Nov 30, 2011

Final Task from One is a Snail Ten is a Crab Problem

Dredon & LindenJaylen & ConnorKaiya & EmmaSeth & MaysenBrooke & KassyTeegan & Erika
Maddy & MicaelaJerry & CharlieAmber & AlyssaEllie

We've been working on a problem from the book One is a A Snail Ten is a Crab (great book for numbers and decomposing them).

The problem was:
If you can only use snails and dogs to make 25 feet, how many different ways can you do this?

The answer is 6 combinations but we took it a step further and organized our thinking to see if we could find patterns. This helps them know if they have all the combinations to the problem.
Organizing of data is also a skill students need to have in all subject areas. If their data or results are organized it becomes easier to read, know if you've gotten all the right information or finished the problem.

There was a tremendous amount of number and problem solving in this task.
1.  They had to understand the problem, work with 25 blocks, realize that there is more than one answer, know if they were finished and work with another person.
2. They needed to understand what organizing their work meant. We'd done a lot of work with organizing our writing but it didn't always transfer over into math.
3. They were then expected to find a pattern. When I asked them what a pattern was, I got ababababab, etc. The standard answer. To be able to find an increasing or decreasing pattern in all of this data was a challenge. They could see the dogs increase by one dog but they were not thinking that it increased by 4 feet. I'm not sure they really get that part of it but for right now the task was about organizing their answers to see if they can find a pattern and know if they got all the combinations.
4.  Organizing of the blocks was challenge, some were stuck on "How many they needed", or only making one combination (speaking of this word, it was difficult for them to figure out what this meant. The more I talked about it the more they figured it out).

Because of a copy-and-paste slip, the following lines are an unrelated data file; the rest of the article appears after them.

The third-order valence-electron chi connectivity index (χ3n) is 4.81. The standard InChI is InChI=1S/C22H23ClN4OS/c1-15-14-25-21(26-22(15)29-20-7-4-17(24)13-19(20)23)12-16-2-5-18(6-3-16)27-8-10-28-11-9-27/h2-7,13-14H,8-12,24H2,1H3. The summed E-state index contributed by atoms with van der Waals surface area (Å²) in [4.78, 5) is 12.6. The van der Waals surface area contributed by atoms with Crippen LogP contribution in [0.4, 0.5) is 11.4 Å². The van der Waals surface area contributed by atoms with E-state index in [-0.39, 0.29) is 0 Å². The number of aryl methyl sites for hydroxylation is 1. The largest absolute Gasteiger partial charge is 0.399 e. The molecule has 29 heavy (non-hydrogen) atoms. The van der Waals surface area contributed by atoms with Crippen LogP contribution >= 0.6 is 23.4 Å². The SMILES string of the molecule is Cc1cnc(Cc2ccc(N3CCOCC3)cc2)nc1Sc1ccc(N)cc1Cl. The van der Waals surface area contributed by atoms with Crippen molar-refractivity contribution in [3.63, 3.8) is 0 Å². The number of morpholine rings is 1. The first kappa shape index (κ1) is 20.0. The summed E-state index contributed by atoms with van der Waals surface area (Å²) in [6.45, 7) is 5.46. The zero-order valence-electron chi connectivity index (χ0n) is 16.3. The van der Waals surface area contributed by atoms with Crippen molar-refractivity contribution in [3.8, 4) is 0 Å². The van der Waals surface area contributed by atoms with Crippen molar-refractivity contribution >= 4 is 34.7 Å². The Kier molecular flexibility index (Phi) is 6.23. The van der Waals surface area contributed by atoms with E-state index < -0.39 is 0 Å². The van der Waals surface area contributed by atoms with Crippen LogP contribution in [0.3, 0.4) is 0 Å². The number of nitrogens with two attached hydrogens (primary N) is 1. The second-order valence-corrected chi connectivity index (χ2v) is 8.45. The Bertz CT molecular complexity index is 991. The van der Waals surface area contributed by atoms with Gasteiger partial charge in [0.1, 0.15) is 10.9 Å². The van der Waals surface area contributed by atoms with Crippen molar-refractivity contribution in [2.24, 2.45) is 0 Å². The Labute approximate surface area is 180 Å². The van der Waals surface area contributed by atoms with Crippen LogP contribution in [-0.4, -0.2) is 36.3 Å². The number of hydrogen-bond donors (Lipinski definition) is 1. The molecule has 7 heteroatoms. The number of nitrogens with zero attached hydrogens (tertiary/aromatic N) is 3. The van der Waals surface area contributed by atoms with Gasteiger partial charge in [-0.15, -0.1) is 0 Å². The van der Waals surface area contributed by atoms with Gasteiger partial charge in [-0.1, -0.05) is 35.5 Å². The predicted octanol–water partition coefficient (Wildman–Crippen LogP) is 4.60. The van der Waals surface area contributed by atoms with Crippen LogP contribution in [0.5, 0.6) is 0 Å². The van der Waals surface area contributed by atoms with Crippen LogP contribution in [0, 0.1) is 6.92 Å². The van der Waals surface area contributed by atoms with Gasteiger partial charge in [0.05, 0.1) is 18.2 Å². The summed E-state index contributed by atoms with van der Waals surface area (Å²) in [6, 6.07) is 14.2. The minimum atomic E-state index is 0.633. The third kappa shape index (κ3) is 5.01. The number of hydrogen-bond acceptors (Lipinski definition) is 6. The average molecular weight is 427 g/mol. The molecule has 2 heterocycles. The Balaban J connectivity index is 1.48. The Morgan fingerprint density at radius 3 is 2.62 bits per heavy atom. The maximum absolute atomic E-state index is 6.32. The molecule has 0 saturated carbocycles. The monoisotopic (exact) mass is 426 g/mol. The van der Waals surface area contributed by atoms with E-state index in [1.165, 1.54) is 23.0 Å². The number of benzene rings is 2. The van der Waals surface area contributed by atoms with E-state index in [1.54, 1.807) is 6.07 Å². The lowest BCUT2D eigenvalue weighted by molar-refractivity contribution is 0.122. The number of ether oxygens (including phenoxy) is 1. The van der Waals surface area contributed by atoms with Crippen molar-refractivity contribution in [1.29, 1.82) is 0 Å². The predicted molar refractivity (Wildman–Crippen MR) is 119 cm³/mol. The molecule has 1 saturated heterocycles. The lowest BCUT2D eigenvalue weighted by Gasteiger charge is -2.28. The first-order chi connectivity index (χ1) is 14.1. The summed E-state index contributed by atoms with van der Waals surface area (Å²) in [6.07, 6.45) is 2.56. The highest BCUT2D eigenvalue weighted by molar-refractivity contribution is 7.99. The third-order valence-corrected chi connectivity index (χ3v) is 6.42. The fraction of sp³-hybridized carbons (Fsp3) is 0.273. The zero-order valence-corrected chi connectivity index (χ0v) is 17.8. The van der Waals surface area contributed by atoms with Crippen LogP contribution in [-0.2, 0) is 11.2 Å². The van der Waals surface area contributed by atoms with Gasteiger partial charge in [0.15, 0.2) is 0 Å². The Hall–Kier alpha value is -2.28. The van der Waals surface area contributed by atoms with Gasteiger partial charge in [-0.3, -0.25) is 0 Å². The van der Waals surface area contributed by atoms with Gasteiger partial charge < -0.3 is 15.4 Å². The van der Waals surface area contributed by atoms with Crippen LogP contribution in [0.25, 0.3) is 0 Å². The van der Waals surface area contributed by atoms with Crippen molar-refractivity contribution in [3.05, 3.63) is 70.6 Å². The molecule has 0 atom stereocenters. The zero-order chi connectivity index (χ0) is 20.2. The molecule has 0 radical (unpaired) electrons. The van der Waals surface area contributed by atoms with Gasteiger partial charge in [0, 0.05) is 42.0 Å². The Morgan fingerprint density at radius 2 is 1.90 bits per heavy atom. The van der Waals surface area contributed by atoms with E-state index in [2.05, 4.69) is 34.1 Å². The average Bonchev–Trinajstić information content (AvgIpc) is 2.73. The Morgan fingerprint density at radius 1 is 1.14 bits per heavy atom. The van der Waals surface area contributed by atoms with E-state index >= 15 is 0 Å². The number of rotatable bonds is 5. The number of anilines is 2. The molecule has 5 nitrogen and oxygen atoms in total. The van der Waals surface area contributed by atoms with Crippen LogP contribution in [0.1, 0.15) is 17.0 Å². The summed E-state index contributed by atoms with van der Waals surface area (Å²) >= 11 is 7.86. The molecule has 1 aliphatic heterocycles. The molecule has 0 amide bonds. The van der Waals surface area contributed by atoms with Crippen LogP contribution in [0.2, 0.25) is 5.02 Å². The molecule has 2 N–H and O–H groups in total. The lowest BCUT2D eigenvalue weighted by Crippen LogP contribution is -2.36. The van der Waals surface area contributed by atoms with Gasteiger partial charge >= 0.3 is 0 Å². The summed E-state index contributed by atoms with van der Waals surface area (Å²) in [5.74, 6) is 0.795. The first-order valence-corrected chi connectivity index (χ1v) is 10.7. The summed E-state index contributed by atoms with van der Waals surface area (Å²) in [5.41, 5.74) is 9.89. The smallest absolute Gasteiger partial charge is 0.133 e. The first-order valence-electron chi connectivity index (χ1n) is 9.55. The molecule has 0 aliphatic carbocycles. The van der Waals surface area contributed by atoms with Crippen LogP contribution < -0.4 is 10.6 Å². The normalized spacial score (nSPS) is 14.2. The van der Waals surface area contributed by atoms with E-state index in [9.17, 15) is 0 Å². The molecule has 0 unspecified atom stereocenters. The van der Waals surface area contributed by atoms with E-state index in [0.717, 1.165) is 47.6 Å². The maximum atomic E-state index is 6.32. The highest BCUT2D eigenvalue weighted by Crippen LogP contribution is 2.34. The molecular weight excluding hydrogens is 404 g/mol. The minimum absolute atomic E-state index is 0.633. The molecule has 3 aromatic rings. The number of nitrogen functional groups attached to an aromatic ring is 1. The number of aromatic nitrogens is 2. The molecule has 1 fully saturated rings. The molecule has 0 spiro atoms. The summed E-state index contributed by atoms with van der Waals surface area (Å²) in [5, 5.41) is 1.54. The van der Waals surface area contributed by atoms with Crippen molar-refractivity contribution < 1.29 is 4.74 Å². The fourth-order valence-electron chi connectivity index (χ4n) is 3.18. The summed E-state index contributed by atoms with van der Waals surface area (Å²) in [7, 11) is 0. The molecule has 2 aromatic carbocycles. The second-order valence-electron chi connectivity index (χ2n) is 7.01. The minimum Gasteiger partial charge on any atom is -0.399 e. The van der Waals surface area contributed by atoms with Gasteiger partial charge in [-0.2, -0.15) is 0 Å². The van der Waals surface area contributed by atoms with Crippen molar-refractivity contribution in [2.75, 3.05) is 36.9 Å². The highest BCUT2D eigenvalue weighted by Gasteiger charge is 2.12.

5. They had to listen to one another and take suggestions.
6. I took pictures the whole way through so they could see what others were doing. We compared pictures and talked a lot about how do we read the data and where they were in the process (if you go to the flickr site you will find the beginning photo's).
7. The manipulating of the materials and following instructions was hard for some of them, but they worked through it to come to an answer.

8. They were constantly counting or doing some kind of adding to figure out if each combination made 25 feet. Practical and world math.

Problem solving is so worth the time and effort. There was no paper and pencil work, other than writing on their white boards. I have data to help influence my instruction of more number work and other problem solving.

We've got a long way to go, but I know it will get easier the more we do. If you have any questions please let us know and we'd be happy to answer them.


  1. Wow - so cool, tricky too. Hard to believe my firsties will someday be able to solve such a problem!!!!! (I'm a new follower, can't wait to check things out)

    Crisscross Applesauce in First Grade

  2. Hi Ms. Brown, I just stumbled across your photos on Twitter and I love them! I work here: and we're a community of students, teachers, and math researchers who like to talk about problem-solving and share student work. I LOVE the idea of using photos, video, and flickr and youtube to share the work with everyone.

    I have a question for your students too: I could see patterns with the dogs and count them easily: 1 dog, 2 dogs, 3 dogs... easy! The snails were harder to count and I didn't know if I had the right number of snails. Did anyone find any patterns or rules for getting the right number of snails in each group?


Thank you very much for your comments.